Putting advanced technology to work at Odyssey House was underway before COVID-19 disrupted our work and personal lives forcing us to change how we interact with each other. We have consistently invested in ways to make our administrative and program management tasks more efficient with remote meetings, online services, and cloud-based data management systems.
But what changed dramatically, in a year of so many unforeseen challenges, were rapid transitions of selected client services from in-person to virtual interactions and all-remote administrative functions.
Our ability to quickly set up virtual counseling, medical and court appointments, and other previously in-person-only services, made it possible for clients to progress in treatment while following public health directives on face coverings, physical distancing, and limiting exposure to others. And, of course, what worked to keep clients safe also protected our workforce.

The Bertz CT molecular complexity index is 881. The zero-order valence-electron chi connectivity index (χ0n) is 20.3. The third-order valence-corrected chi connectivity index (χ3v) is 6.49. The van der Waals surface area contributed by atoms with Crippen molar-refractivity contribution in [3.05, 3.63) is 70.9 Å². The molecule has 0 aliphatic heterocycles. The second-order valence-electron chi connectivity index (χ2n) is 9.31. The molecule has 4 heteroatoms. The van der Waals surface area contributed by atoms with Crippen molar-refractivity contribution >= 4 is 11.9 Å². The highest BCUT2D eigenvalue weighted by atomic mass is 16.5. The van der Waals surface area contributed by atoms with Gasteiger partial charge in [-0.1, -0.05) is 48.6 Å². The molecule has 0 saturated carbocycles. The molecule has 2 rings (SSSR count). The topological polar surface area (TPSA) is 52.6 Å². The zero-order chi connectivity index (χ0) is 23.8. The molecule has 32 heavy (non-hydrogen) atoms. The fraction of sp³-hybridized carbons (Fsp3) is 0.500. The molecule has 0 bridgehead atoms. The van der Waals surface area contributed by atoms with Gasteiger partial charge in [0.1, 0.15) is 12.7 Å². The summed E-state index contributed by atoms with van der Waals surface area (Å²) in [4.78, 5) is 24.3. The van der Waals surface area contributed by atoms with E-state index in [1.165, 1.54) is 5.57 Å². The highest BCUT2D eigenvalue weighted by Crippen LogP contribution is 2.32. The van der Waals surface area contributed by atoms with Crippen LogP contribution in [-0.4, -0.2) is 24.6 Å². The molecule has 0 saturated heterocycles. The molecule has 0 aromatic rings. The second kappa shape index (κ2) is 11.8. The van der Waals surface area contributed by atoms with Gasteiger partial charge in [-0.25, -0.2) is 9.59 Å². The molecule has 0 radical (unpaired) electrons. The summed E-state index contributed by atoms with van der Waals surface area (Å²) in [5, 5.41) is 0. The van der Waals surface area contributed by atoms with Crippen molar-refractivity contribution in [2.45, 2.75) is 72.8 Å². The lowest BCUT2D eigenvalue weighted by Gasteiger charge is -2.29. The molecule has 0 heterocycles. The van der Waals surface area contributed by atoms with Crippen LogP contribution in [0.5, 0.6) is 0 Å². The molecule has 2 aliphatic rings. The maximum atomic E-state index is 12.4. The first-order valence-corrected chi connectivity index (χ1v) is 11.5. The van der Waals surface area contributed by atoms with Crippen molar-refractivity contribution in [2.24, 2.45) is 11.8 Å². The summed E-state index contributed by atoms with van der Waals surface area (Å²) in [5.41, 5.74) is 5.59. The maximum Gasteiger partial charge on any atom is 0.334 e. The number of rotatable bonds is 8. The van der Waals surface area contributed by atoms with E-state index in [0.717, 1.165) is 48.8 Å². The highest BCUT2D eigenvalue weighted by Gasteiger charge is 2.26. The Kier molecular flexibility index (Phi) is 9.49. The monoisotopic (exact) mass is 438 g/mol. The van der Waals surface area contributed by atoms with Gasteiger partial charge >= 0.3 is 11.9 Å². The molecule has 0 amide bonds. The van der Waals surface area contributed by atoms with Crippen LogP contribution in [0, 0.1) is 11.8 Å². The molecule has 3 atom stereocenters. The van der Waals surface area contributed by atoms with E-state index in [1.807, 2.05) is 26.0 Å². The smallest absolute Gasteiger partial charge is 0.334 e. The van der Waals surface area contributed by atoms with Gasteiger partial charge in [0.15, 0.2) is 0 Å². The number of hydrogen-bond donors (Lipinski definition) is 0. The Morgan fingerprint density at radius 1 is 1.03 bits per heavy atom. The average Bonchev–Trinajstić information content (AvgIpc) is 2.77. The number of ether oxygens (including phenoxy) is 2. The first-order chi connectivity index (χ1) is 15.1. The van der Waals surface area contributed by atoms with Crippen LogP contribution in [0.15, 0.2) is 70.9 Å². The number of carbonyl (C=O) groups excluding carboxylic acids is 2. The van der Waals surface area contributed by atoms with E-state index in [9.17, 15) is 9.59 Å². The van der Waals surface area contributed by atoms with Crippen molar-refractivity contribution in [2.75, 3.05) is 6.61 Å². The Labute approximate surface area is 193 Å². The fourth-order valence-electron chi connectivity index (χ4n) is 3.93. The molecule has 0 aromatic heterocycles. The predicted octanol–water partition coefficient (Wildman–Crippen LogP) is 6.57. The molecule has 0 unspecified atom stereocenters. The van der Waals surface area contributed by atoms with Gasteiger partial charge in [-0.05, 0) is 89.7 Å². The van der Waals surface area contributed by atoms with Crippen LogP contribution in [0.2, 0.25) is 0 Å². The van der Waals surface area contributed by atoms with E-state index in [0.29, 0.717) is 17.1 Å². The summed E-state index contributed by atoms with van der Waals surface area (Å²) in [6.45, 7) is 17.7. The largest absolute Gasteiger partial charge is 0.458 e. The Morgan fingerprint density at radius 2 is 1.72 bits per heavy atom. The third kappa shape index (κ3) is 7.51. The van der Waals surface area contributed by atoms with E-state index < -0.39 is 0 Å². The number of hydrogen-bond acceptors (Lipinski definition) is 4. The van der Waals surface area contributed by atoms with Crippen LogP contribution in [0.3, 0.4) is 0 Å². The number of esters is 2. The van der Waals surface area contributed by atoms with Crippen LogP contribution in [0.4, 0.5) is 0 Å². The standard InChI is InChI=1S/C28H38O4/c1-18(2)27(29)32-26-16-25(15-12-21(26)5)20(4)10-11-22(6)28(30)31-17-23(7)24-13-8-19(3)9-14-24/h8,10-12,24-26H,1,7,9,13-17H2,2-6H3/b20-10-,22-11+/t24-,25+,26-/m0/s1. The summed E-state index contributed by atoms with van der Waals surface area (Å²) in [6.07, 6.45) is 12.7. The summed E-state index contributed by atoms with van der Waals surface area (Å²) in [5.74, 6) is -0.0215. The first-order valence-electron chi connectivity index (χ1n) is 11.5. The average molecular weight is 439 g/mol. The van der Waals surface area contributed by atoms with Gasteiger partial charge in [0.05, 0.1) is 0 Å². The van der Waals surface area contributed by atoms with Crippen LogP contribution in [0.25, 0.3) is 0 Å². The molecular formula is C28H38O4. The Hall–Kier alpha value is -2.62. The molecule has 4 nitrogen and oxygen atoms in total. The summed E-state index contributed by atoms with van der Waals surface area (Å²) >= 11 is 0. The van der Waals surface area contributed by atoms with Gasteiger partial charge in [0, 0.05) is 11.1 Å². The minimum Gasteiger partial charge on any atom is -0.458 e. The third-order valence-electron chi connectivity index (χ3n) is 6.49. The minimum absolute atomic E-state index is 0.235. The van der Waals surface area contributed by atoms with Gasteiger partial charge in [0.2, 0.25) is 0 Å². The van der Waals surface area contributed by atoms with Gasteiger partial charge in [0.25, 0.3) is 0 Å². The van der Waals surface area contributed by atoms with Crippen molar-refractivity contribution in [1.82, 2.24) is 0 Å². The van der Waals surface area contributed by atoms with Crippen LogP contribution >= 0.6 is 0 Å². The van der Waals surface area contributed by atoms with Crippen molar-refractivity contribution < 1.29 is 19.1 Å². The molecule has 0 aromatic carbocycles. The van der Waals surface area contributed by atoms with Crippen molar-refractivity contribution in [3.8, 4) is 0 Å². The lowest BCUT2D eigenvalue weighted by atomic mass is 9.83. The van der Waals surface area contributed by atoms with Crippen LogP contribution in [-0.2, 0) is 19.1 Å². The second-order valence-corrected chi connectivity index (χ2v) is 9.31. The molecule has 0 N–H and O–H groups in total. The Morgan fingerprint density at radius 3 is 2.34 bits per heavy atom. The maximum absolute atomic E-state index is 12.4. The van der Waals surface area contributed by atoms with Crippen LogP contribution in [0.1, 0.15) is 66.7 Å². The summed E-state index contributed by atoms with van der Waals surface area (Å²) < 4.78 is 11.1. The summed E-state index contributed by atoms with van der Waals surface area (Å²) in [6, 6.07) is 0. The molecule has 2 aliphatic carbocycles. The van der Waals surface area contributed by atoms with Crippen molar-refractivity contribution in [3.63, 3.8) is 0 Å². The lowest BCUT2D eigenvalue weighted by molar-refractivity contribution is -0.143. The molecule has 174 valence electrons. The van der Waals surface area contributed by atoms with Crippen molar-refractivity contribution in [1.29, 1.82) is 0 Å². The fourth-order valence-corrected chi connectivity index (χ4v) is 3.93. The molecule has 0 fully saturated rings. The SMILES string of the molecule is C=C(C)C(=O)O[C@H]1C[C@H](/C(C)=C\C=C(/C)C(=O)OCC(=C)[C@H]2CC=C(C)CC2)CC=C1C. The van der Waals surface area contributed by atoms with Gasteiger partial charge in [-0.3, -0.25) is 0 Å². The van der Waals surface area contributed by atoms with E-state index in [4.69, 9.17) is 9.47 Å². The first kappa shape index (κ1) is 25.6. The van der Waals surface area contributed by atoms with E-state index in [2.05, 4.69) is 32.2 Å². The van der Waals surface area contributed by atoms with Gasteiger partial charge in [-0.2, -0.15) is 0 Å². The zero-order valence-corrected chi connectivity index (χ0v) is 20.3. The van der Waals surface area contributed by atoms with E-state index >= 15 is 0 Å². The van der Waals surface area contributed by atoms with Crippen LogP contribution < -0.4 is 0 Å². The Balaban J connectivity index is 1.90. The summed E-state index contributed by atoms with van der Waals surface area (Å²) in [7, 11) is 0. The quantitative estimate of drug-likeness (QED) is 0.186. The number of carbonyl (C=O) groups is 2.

When we implemented coronavirus containment measures, such as social distancing and reducing group sizes while continuing to provide essential services to clients, the role of virtual care expanded within the residential, outpatient, and housing programs.
Adapting Technology to Treatment
As the information technology (IT) staff worked in the background to provide remote technology, the clinical program and housing staff had to adapt quickly to the demands for infection control. This was an especially urgent need in residential programs and supportive housing programs, where hundreds of clients and tenants now had to be kept safe from a highly contagious virus while living in congregate living conditions.
For Jeremy King, Senior Manager, Director of OASAS Residential Programs, this meant incorporating telehealth into a treatment regime based on in-person peer support and group engagement. Mr. King explained this was particularly helpful for individuals new to treatment and not ready to leave the program unsupervised for extended periods.